I installed the broken rotor and an old stator temporarily so I could set the timing. I think I will reuse the stator that is currently on the bike, as none of the ones lying around Dad’s shop are in very good shape and I know that one works.

I did run into an issue with the clutch pushrod. When I tried to install the left case, I found that the pushrod was protruding too far out and making contact with the worm gear before the cover made contact with the case. I backed the adjustment screw all the way out, but that didn’t help. Any ideas? Could it have something to do with the one-piece pushrod I used? I am fairly sure that I have the worm gear together correctly. The gap is about an eighth of an inch…


Next step is to start on the top end assembly. This is getting a little tricky, as I have never disassembled this part of the engine. This extra engine came with the bike, but the top end was already totally disassembled. It also turns out that a couple of pieces were missing, such as the rear cam chain tensioner and the front cam chain guide. I ended up finding a rear tensioner in good shape around the shop and purchased a new front guide as they sound like they are the weak link in the system. This guide by @5twins was very helpful in matching together my hodgepodge of pieces.

This guide by @Jim has proved to be invaluable for the top end so far. When I work on this project I have four texts in front of me; Haynes, Clymer, Pahl, and the service manual. Most of the time they are more or less in agreement, but when it comes to the top end they are all over the place. Each has a different approach and none of them address using an endless cam chain. I beat my head against a wall for 10 minutes trying to figure out how it went through the rear cam chain tensioner mount, only to discover that the mount has to be ground down and temporarily separated if you are using an endless chain!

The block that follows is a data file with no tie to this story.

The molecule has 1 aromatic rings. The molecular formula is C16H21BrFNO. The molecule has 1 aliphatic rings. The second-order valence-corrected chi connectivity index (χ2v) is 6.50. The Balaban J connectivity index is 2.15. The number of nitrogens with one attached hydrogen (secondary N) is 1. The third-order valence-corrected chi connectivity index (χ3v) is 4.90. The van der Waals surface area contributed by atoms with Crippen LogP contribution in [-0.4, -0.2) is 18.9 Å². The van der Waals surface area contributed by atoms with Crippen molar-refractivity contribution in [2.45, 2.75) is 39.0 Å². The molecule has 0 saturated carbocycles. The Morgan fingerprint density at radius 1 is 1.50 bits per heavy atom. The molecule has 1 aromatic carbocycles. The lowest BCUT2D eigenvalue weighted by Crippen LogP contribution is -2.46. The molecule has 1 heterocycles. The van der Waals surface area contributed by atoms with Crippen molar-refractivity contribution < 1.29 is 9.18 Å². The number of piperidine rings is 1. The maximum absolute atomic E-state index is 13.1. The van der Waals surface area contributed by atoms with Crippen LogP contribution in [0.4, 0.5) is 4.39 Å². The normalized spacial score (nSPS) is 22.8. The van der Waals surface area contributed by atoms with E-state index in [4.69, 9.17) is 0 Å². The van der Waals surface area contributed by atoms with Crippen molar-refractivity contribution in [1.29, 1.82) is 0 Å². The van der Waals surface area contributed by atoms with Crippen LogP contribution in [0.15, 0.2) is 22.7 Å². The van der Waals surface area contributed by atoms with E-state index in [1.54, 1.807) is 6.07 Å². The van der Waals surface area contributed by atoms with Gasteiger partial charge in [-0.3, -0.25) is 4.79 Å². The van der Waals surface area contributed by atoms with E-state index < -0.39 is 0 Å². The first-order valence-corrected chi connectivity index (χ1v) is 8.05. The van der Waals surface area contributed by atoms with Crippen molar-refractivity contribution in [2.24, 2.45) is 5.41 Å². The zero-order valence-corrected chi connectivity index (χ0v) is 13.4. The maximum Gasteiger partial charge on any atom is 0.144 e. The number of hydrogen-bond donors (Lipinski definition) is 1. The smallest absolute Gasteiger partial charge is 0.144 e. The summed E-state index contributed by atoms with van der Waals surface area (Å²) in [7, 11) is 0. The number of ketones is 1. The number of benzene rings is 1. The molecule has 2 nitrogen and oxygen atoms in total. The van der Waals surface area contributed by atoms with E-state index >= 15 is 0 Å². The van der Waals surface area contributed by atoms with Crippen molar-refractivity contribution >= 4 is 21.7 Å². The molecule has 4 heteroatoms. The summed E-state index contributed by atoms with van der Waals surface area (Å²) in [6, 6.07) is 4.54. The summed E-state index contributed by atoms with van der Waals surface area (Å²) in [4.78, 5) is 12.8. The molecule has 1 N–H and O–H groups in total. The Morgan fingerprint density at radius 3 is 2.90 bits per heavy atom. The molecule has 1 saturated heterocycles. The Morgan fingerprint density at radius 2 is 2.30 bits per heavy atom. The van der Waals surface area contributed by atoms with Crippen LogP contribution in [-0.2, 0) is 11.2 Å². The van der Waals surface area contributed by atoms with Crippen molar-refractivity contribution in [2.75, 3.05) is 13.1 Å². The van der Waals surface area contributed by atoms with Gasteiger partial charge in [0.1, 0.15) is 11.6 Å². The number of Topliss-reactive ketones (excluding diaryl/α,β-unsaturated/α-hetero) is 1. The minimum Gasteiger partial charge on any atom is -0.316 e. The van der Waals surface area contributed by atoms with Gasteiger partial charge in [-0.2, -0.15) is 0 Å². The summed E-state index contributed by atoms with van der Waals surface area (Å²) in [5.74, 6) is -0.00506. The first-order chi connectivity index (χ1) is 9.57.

I am optimistic that the rest of the assembly will go quickly once I get the jugs installed. Will keep you all posted!
On the push rod, one end is necked down a bit, this end faces out. Another possibility would be an extra ball bearing at one end or the other. Some of MikesXS worm assemblies had the ball bearing retaining stakes protrude too much and wouldn't let the push rod insert all the way to the ball.
Some things you can check for that left cover not seating fully - the pushrod, if properly installed and in far enough, will protrude from the case about 48 to 50mm. Also, the stepped end of the pushrod should face out .....